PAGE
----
Indiana’s private practitioners, family doctors among them, need your help — a Code Red, if you will. Specifically, they need you to understand the economic pressures changing how your medical care is provided — and not just those changes associated with the Patient Protection and Affordable Care Act.
The Wall Street Journal, for instance, warned this month that the pieces of legislation, both Republican and Democrat, heading for approval this next Congress all favor the consolidation of doctors into salaried roles inside hospitals “in effect ending independent medical practices.”
The New York Times told us recently that the main reason for high hospital costs in the United States is fiscal, not medical: “Hospitals are the most powerful players in a health care system that has little or no price regulation in the private market,” the newspaper warned.
And last month an article in an Indianapolis newspaper related how in Indianapolis an MRI on the lower back can range from $300 to $5,000. Again, the fault seems to be a system in which pricing is detached from either cost or profit.
So, what can we do in Indiana?
“The first thing is to realize that in hospitals, bigger is not necessarily better,” advises The Indiana Policy Review, “and that can be true in all aspects, including quality of care, cost transparency and the professional character of the attending physician.”
There may not be anything explicit in Obamacare that says hospitals should buy physician practices, but because it encourages bundled payments for a patient’s care, which a hospital then distributes to the doctor and others, it encourages hospital ownership of doctors offices.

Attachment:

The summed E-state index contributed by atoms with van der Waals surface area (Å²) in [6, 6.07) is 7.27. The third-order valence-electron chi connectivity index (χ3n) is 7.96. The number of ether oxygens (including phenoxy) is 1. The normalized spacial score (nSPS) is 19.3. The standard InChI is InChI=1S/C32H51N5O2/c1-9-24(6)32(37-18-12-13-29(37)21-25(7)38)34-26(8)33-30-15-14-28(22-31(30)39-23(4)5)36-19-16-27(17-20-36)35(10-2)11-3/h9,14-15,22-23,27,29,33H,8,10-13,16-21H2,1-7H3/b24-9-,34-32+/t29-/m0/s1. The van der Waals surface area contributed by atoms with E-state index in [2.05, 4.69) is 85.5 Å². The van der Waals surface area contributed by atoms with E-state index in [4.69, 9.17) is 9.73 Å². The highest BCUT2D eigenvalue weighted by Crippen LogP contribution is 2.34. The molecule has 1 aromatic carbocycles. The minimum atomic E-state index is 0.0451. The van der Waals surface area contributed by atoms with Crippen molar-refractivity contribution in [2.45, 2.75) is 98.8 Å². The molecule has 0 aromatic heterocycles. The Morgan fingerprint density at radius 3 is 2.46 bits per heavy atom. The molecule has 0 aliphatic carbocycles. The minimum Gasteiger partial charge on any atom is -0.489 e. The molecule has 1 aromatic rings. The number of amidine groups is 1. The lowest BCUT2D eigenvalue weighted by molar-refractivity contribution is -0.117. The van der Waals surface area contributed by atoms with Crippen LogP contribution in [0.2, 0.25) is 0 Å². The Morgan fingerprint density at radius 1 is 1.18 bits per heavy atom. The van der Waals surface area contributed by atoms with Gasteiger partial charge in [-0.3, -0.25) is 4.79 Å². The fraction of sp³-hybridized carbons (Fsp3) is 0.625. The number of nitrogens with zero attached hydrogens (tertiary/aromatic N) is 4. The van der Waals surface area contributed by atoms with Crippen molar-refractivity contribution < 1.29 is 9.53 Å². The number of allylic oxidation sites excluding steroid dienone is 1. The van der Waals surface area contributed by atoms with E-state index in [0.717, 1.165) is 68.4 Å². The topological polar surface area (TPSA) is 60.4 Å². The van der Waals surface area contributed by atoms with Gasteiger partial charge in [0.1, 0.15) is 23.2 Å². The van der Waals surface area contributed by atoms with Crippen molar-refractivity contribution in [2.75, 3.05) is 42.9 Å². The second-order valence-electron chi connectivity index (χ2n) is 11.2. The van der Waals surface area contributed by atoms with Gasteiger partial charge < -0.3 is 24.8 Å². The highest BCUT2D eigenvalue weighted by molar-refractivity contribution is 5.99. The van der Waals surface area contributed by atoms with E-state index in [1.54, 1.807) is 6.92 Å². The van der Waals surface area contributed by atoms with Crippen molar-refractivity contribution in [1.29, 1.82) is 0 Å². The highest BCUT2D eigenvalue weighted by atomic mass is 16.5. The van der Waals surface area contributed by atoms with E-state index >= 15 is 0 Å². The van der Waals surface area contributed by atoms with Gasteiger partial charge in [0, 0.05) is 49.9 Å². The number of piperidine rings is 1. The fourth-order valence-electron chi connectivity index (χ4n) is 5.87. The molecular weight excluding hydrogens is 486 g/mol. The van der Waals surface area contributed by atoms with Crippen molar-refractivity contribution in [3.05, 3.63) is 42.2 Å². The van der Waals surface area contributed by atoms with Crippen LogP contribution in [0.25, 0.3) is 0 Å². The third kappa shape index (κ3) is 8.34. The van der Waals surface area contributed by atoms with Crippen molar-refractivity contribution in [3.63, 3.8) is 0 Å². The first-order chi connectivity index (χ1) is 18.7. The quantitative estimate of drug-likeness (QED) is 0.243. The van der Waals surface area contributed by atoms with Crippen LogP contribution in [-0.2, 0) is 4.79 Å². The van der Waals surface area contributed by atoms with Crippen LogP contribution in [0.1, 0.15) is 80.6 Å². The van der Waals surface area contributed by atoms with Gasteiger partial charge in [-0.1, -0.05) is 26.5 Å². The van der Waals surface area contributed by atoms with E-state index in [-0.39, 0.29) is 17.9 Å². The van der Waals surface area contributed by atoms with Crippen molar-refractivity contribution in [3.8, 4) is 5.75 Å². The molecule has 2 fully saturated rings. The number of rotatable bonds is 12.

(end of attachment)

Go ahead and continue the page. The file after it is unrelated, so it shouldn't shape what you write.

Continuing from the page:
A Fort Wayne surgeon set this gloomy scene for the Indiana Policy Review:
“The physician’s highest priority will become the whims and wishes of the hospital system, not the needs and desires of the patient. But if the hospital does not prioritize the patients’ needs first — and it won’t be able to do so because of bureaucratic red tape and regulations — then the doctor will be forced to render limited substandard care because the ‘system’ demands it or because the doctor will lose their job for going against the system.”
To summarize, Hoosiers have reason to ask lawmakers to take a few steps back from the regulations and systems that short-circuit the humane motivations that have created our world-class pool of independent private physicians.
In general, press your congressional delegation to remove the pervasive biases in Obamacare that favor hospital ownership of medical practices. Those provisions that create incentives for the coordinated delivery of medical care (those payment bundles) depend on hospitals employing doctors.
Lobby to remove IT infrastructure requirements. These cost millions of dollars and force doctors away from individual practices and into hospitals, which can afford to absorb the costs.
Similarly, the cost of the required electronic medical record (EMR) is exorbitant. And starting Jan. 1 if a private practice doesn’t have a “government-approved” EMR, it is penalized 1 percent of annual Medicare reimbursements. In 2016 that increases to 3 percent and in 2017 to 5 percent a year in perpetuity.
Indiana legislators could relax restrictions on hospital construction — restrictions now weighted in favor of the politically powerful general hospitals and against the small specialty hospitals and ambulatory surgery centers.
Hospitals could be asked to give patients a firm price in advance of a procedure or operation.
Indiana doesn’t have to wait for Washington to save its private physicians. All it will take is your understanding of the issues involved, plus some legislative will.